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Slow growth pregnancy linked to allergy

Wednesday June 29th, 2011

Babies that are slow to get growing in the womb face an increased risk of developing allergic diseases, researchers revealed yesterday.

The size of a baby ten weeks into pregnancy seems to play a critical role in allergy risk, according to doctors in Aberdeen, Scotland.

A baby that is small at ten weeks of pregnancy - and stays small - faces an increased risk of developing asthma in childhood, according to the findings.

And a baby that enjoys a growth spurt after being small at ten weeks faces an increased risk of the allergic skin disease eczema.

In contrast, a baby that was large at ten weeks - but then slowed to normal size, seemed to enjoy protection against hay fever, the researchers found.

Part of the explanation may be that a child that is slow to develop early in pregnancy may have weaker lungs than others - helping to explain the asthma risk.

But the findings will also point researchers to clues about how the immune system develops.

The findings have been reported in the American Journal of Respiratory and Critical Care Medicine.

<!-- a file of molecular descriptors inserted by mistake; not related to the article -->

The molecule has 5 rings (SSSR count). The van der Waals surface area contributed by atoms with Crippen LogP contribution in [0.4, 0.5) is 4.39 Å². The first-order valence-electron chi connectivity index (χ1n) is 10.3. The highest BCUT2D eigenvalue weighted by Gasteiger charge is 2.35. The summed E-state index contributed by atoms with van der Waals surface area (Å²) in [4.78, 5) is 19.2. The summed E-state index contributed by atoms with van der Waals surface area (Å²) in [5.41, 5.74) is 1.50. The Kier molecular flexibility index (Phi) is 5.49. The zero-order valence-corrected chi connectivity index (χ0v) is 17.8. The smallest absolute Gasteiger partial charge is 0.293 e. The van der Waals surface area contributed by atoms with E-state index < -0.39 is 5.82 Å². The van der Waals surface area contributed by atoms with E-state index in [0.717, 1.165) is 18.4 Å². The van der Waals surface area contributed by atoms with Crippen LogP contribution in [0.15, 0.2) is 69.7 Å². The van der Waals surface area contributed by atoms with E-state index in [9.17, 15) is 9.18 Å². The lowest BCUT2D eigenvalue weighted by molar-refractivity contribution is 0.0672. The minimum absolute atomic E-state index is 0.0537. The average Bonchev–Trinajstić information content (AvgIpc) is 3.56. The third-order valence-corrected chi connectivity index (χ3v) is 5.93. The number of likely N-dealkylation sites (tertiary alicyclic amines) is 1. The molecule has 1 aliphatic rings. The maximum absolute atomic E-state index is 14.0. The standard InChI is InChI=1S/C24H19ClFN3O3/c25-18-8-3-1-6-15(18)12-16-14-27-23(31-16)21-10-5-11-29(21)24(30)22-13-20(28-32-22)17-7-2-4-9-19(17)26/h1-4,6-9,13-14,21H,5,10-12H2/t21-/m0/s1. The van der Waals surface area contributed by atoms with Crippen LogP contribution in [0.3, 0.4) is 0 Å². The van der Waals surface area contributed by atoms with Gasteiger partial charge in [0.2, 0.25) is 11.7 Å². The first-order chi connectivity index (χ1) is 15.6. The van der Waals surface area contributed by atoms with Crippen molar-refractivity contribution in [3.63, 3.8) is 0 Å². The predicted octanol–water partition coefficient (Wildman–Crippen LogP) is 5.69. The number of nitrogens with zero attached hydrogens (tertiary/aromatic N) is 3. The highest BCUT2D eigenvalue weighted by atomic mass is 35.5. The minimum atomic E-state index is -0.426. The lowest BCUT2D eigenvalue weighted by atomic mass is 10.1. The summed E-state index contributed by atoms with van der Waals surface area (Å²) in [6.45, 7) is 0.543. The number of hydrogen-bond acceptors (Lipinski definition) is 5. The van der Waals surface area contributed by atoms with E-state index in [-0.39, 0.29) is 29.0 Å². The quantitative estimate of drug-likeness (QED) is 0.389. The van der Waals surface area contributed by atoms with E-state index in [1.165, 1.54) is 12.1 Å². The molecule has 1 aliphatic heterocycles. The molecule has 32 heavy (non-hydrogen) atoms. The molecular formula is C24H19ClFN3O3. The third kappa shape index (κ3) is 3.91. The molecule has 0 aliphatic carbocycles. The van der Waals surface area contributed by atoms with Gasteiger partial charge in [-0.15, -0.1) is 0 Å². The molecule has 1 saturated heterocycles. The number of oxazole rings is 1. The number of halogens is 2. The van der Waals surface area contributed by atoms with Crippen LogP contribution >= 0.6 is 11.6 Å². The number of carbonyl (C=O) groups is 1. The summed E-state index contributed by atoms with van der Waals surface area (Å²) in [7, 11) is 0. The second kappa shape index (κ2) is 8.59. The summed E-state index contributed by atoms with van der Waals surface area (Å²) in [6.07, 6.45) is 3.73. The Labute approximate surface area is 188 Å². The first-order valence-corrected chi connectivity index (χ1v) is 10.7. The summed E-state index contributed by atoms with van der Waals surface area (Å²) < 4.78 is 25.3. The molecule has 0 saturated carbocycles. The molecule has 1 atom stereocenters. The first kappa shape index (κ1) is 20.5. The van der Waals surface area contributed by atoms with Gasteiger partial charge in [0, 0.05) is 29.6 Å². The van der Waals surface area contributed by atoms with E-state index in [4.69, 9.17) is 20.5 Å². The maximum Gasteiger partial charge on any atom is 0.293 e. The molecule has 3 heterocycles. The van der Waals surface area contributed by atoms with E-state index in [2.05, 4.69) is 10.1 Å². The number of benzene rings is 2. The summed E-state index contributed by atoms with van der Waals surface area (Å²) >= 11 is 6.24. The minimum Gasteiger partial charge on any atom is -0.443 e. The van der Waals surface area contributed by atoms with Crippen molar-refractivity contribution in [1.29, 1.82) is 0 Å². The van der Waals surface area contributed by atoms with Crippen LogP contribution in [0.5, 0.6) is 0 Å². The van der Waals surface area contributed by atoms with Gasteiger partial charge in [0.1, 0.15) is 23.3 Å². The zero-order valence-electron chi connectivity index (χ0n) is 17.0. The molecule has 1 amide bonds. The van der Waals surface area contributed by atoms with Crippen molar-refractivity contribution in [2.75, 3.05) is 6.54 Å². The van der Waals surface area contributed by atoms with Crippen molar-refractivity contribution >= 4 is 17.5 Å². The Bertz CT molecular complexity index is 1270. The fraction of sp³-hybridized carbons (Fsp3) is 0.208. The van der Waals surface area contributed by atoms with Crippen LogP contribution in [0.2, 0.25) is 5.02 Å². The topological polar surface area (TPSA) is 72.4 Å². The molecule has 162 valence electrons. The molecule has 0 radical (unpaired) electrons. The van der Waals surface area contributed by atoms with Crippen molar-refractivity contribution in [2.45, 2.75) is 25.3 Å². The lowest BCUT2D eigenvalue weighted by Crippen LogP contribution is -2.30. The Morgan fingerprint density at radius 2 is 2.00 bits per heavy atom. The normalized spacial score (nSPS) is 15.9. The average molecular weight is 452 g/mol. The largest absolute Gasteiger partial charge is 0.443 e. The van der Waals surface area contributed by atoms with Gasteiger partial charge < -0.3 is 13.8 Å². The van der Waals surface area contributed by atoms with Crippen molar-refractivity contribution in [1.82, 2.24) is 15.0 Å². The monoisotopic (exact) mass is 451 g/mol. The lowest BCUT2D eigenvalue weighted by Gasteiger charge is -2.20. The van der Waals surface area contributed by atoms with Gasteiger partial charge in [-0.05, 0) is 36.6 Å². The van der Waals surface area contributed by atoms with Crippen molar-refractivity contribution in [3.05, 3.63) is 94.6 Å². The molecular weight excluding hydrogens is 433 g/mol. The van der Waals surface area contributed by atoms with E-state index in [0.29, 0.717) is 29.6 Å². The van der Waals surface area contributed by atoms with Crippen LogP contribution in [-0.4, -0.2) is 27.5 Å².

Researchers studied some 1500 pregnant women in Aberdeen Maternity Hospital and then checked the health of their children ten years later.

Some 927 families took part in the final research - and detailed studies were undertaken on 449 children. Children with asthma had been ten per cent smaller than average in the tenth week of pregnancy, they found.

Researcher Dr Steve Turner, of Aberdeen University, said: "Foetal size is not the sole explanation for asthma. Asthma can have a different natural history in different children, for example some grow out of their asthma whilst some develop asthma as they reach secondary school age.

"But our study does give a better understanding of when asthma first begins in the many children who have symptoms throughout childhood.

"It might also be a step towards the development of advice and care for women planning a pregnancy - although such advice is likely to be in line with current advice such as not smoking and following a healthy diet and lifestyle if you are planning on getting pregnant."

Am. J. Respir. Crit. Care Med. June 2 2011, doi:10.1164/rccm.201012-2075OC

Tags: Allergies & Asthma | Child Health | Childbirth and Pregnancy | Women’s Health & Gynaecology

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